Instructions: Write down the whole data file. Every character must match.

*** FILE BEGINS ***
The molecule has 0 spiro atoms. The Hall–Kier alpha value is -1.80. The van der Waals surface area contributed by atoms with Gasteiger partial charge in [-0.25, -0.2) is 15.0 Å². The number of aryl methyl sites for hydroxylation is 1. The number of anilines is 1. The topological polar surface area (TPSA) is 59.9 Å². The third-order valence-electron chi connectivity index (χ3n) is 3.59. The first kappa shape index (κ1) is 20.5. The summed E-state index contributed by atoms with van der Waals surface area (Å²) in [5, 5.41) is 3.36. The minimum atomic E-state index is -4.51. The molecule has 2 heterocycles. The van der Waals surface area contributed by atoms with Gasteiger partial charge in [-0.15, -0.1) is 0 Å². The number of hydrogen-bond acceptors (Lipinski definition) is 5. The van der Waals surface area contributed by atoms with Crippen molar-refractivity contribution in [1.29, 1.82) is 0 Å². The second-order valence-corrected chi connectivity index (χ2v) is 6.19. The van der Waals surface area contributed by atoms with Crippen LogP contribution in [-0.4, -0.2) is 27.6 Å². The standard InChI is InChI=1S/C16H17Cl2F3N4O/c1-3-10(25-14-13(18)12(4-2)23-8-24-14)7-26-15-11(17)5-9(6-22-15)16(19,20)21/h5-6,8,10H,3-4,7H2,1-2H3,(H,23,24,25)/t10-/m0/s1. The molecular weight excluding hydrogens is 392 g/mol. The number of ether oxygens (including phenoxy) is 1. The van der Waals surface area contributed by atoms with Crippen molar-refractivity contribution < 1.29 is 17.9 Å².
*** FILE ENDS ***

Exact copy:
The molecule has 0 spiro atoms. The Hall–Kier alpha value is -1.80. The van der Waals surface area contributed by atoms with Gasteiger partial charge in [-0.25, -0.2) is 15.0 Å². The number of aryl methyl sites for hydroxylation is 1. The number of anilines is 1. The topological polar surface area (TPSA) is 59.9 Å². The third-order valence-electron chi connectivity index (χ3n) is 3.59. The first kappa shape index (κ1) is 20.5. The summed E-state index contributed by atoms with van der Waals surface area (Å²) in [5, 5.41) is 3.36. The minimum atomic E-state index is -4.51. The molecule has 2 heterocycles. The van der Waals surface area contributed by atoms with Gasteiger partial charge in [-0.15, -0.1) is 0 Å². The number of hydrogen-bond acceptors (Lipinski definition) is 5. The van der Waals surface area contributed by atoms with Crippen molar-refractivity contribution in [1.29, 1.82) is 0 Å². The second-order valence-corrected chi connectivity index (χ2v) is 6.19. The van der Waals surface area contributed by atoms with Crippen LogP contribution in [-0.4, -0.2) is 27.6 Å². The standard InChI is InChI=1S/C16H17Cl2F3N4O/c1-3-10(25-14-13(18)12(4-2)23-8-24-14)7-26-15-11(17)5-9(6-22-15)16(19,20)21/h5-6,8,10H,3-4,7H2,1-2H3,(H,23,24,25)/t10-/m0/s1. The molecular weight excluding hydrogens is 392 g/mol. The number of ether oxygens (including phenoxy) is 1. The van der Waals surface area contributed by atoms with Crippen molar-refractivity contribution < 1.29 is 17.9 Å².